Page 30



By Cathy Alter

When I was 10 years old, I fell in love with the bodice rippers my mother read in the kitchen every night. Fat paperbacks with titles like Tender Fury or Captive Passions, their covers often had traces of Revlon’s “Love that Red” nail polish, evidence that they also doubled as a platform for her manicures. The stories were all the same. The heroine, a changeling/gypsy/orphan who really comes from royalty, does battle with the ghosts/offspring/stepmother of her dark past, suffers/fights/enjoys a deflowering, and emerges with name/ wealth/heart restored by a stable boy-slash-Count with a similar history. The best stories spanned Tolstoy-esque generations, each one trying to avenge the last, and, come to think of it, are probably to blame for of my own psychological struggles with repetition compulsion. I plowed through these books as quickly as my mother discarded them. I can still see the cover of Phyllis A. Whitney’s 1975 masterpiece Spindrift. A Bardot-haired woman runs through crashing waves toward the reader, a Breakers-like mansion in the background. She wears opera-length white gloves, a robin’s egg-colored dress, and a look of ladylike distress. “A headlong novel of romance, mystery, and suspense set in the fabled world of Newport where the very rich played at their very private games,” reads the teaser. While my contemporaries were trading in Judy Blume, my understanding of sex was limited to the pages of these gothic romance novels. Here, the heroine, all flowing hair and heaving chest, pressed against a slab of throbbing manhood until she gushed forth like a raging mountain stream. When streams weren’t gushing, ocean waves were crashing, flower petals were unfurling, and honey was dripping. As a girl who once asked if making love felt like a back scratch, these nature-based euphemisms for orgasm were lost on me. In lending me those purple pages, my mother was providing more than an unintentional lesson in the birds and bees. Through her guilty pleasures, she was imparting a true passion for reading. She eventually moved on to William Kennedy, Philip Roth, and Richard Ford—and I followed suit, devouring whatever she left scattered around the house like breadcrumbs. The other day I treated myself to a professional manicure, a rare occurrence since becoming a mother ten months ago. It was that unmistakable smell of nail polish that made me think of my mother, who is now in the throes of a rare form of dementia that robs the afflicted of language. My mind instantly returned to that image of her in our kitchen, deep into a ripper, never realizing she’d one day have to fight her own savage battles. — Cathy Alter is a Washington, D.C.-based writer whose articles and essays have appeared in the Washington Post, Washingtonian, The Atlantic, Huffington Post, and McSweeney’s. She is the author of Virgin Territory: Stories From the Road to Womanhood and the memoir Up for Renewal: What Magazines Taught Me About Love, Sex, and Starting Over.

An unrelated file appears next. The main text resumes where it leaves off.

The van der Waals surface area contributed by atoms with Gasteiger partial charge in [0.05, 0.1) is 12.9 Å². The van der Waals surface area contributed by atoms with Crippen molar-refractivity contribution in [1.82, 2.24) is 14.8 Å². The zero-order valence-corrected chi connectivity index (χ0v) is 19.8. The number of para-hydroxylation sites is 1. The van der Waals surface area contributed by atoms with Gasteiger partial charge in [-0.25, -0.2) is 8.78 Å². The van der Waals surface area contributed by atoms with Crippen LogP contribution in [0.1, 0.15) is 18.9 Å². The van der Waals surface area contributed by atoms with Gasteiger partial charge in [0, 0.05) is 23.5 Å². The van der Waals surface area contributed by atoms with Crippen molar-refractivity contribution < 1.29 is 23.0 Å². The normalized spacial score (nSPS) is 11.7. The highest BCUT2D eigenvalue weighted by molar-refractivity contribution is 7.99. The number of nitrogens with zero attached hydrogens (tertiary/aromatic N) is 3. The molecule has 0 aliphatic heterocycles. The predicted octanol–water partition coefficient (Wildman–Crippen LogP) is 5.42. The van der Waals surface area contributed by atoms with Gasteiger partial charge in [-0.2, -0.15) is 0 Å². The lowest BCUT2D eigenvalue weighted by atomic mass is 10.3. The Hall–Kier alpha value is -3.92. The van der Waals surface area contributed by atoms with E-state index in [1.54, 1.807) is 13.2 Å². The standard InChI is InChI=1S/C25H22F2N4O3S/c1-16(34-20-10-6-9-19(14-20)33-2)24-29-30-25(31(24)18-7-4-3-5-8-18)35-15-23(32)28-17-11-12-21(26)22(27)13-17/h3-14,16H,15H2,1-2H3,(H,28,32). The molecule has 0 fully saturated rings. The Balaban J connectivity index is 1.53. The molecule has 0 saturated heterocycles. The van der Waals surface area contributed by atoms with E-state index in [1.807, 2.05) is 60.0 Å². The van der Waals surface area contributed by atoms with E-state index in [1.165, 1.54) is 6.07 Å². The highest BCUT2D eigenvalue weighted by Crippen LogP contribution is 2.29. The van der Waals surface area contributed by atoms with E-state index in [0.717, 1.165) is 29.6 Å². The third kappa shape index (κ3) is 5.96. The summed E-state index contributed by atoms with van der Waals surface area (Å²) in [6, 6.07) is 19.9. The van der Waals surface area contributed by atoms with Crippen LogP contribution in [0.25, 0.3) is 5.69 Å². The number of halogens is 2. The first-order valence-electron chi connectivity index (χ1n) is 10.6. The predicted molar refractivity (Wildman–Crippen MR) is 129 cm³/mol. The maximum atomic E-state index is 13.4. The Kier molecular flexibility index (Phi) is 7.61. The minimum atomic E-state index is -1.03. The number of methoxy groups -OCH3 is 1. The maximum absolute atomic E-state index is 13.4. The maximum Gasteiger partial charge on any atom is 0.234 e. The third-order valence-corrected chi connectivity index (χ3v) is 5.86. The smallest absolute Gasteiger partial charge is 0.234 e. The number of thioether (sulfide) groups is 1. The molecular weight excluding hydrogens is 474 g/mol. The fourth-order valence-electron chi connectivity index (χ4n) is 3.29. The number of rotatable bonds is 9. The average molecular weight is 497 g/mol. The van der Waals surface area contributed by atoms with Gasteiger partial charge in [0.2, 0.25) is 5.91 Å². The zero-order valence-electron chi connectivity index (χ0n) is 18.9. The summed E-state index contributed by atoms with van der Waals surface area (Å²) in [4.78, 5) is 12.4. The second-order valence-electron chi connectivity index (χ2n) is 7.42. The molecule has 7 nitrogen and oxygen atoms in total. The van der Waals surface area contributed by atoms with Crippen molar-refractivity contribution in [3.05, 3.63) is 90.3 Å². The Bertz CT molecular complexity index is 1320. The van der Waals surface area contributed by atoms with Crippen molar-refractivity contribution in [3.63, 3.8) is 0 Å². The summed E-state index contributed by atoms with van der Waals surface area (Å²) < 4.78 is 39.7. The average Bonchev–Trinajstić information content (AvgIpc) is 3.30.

30  august 2012

Sadie’s tits are big, fat tits because Sadie is a big, fat girl. Because she’s 12, her mom doesn’t believe in making her wear bras. She should at least wear a trainer bra, my mom says in disgust. More like an underwire, my mom says another time. Sadie has bought a Walkman, Disney singa-long tapes, a beret, a New Kids On the Block lunchbox, Lisa Frank kitten stickers that she stuck all over her Walkman, and three Nancy Drew books. This is all with her tit money, she says proudly showing us neighborhood girls. Someday, she says, you might have tits and be able to buy this stuff, too. I ask my mom when my chest will grow in and she says, Hopefully never. I ask her again, and she says, When you’re grown. I can’t imagine that I’ll want Disney tapes when I’m grown, but it’s exciting to think that some day I can have a beret and a lunchbox and a Walkman, all bought with my very own tit money. Other than her tits, Sadie isn’t much different than the rest of us neighborhood girls. Sure, the boys try to kiss her, while they try to hurt us by throwing baseballs at our faces or tripping us on the bus. It is hard to tell which feet, sticking out in the aisle, are dangerous and will tilt up to catch our feet, and which ones belong to other neighborhood girls who are too busy worrying about their own exit. Sadie is pretty much like us neighborhood girls except that she wears tank tops so you can see her sweating, fat tits. She wants you to see. And except for the fact that the older boys, us neighborhood girls’ brothers, want to kiss Sadie’s big, fat lips because of her big, fat tits. Because of that, Sadie sometimes gets to ride in cars that us neighborhood girls are forbidden to touch. My mother shakes her head when I tell her that Sadie told a group of us neighborhood girls that she had been kissing Sammy’s brother in the back of his car. My mother says she will kill me and bury me if she ever finds out that I am kissing anybody’s brother anywhere. Sammy’s brother is a real joke, though. A Class-A Loser is what Sammy’s father calls him. I agree. A 16-year-old boy should be bored to tears by a 12-year-old girl, tits or no tits.

August 2012 Issue  

Summer Stories, Dan Deacon's America, the federal farm bill, library chic

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